Crone & Mason, PLC is a pioneering law firm in the area of employee's rights, representing clients nationally in a wide range of employment related class actions and individual lawsuits, many of which with national importance, including overtime, wage and hour, personal injury, employment discrimination, financial fraud, minimum wage, and Fair Labor Standards Act -- FLSA.

The Fair Labor Standards Act FLSA is the federal overtime law setting wage and hour pay.  Crone & Mason, PLC’s overtime attorneys and lawyers wrote the following web sites seeking to educate clients and readers about mandatory overtime pay law:,, and


Executive, Professional and Administrative Employees

Executive, administrative, professional, and outside sales employees may be exempt, meaning that they can be excluded from the federal minimum wage and overtime pay requirements. If you are “exempt,” this means that your employer is not required by law to give you pay for overtime work.


  • Exempt employees must be paid with a salary
  • Must meet certain criteria in job requirements

Typical Problems:

  • Just because a worker receives a salary that does not mean the worker cannot be due overtime.
  • Reduction in employee’s pay for time missed when sick
  • Failure of employers to pay full salary owed each week
  • Employees classified as management who do not actually perform management tasks as set out by the law
  • Employees with degrees that usually apply to the exemptions, but who are not using the degree on the job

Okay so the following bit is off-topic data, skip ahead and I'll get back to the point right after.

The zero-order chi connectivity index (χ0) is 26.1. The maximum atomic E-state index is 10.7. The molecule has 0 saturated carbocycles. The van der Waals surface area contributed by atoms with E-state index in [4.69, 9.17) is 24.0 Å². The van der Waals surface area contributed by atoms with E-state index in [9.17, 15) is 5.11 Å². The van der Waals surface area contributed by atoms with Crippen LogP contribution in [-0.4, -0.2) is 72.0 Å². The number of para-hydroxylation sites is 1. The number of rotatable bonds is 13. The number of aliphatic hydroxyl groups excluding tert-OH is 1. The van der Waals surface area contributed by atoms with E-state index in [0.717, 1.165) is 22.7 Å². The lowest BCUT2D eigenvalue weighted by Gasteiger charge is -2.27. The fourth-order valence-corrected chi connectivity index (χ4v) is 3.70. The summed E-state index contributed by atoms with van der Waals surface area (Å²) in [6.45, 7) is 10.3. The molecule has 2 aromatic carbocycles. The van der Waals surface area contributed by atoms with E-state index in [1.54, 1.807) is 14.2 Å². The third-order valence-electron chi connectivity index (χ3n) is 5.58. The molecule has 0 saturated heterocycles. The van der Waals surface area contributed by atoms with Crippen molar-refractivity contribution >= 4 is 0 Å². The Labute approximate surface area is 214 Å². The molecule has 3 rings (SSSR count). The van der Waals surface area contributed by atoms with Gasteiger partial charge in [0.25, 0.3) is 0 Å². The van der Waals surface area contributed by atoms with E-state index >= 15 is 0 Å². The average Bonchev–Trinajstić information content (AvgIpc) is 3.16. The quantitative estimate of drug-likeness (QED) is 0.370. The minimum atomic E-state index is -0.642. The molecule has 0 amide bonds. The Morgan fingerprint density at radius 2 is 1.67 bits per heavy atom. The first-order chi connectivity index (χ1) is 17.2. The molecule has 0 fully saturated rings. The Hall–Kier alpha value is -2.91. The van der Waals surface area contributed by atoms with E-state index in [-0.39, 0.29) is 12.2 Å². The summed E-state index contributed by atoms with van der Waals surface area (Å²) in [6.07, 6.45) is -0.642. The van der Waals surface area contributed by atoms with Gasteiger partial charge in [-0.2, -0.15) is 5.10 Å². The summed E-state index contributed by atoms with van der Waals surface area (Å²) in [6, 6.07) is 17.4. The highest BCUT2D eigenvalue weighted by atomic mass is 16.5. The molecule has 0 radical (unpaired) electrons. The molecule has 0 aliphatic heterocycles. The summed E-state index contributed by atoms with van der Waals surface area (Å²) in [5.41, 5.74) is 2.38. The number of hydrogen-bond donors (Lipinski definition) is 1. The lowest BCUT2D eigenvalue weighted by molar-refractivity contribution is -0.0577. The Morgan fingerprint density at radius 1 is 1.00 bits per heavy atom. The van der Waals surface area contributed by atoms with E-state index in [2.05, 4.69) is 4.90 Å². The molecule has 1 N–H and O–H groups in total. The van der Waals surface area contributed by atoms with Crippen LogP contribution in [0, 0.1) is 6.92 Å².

• Employers confusing acquired job skills with the use of independent judgment


  • Salaried employees receive a set pay each workweek without taking into account the actual number of hours worked
  • Management tasks include, but are not limited to, directing the work of other employees, hiring and firing, and independent judgment of your own work
  • Non-Management functions include, but are not limited to, ringing up sales, preparing food or waiting tables, making sales
  • "Outside sales" employees are those making sales or obtain orders. See [(Outside Sales)]


In order to be considered an “executive,” which by law excludes you from overtime pay provisions, you must meet certain requirements. Note, however, that the law does not necessarily require that all of the criteria are met.

  • management as your main duty
  • directing the work of two or more full-time employees
  • having the authority to hire and fire, or make recommendations regarding decisions affecting the employment status of others
  • independently judge your own work
  • receiving a salary
  • not devoting more than 20% of your time to non-management functions (40% in retail and service establishments).

See also Managers, Supervisors, Assistant Managers and Associate Managers


In order to be considered an “administrator,” which excludes you from being required to receive overtime pay, you must meet certain requirements:

  • office or non-manual work
  • carrying out school administration
  • independently making decisions
  • helping executives with their responsibilities
  • performing specialized or technical work
  • special assignments
  • receiving a salary
  • not devoting more than 20% of your time to work other than that described above (40% in retail and service establishments)

Not all of the requirements must be met all of the time.


In order to be considered a “professional” you must meet certain requirements.

These may include:

  • advanced knowledge and education in your work
  • work in an artistic field which is original and creative,
  • regular judgment about your work
  • work which is intellectual and varied in character
  • job cannot be calculated in amounts of time
  • receipt of a salary (except doctors, lawyers, teachers and certain computer occupations)
  • not devoting more than 20% of their time to work other than that described above

Not all of the requirements must be met all of the time.

Other Special Considerations

While the following groups generally receive a salary rather than an hourly wage, they do not fall into the categories listed above and receive separate treatment.

        Outside Sales, Charitable and Volunteer Work


        Computer Workers

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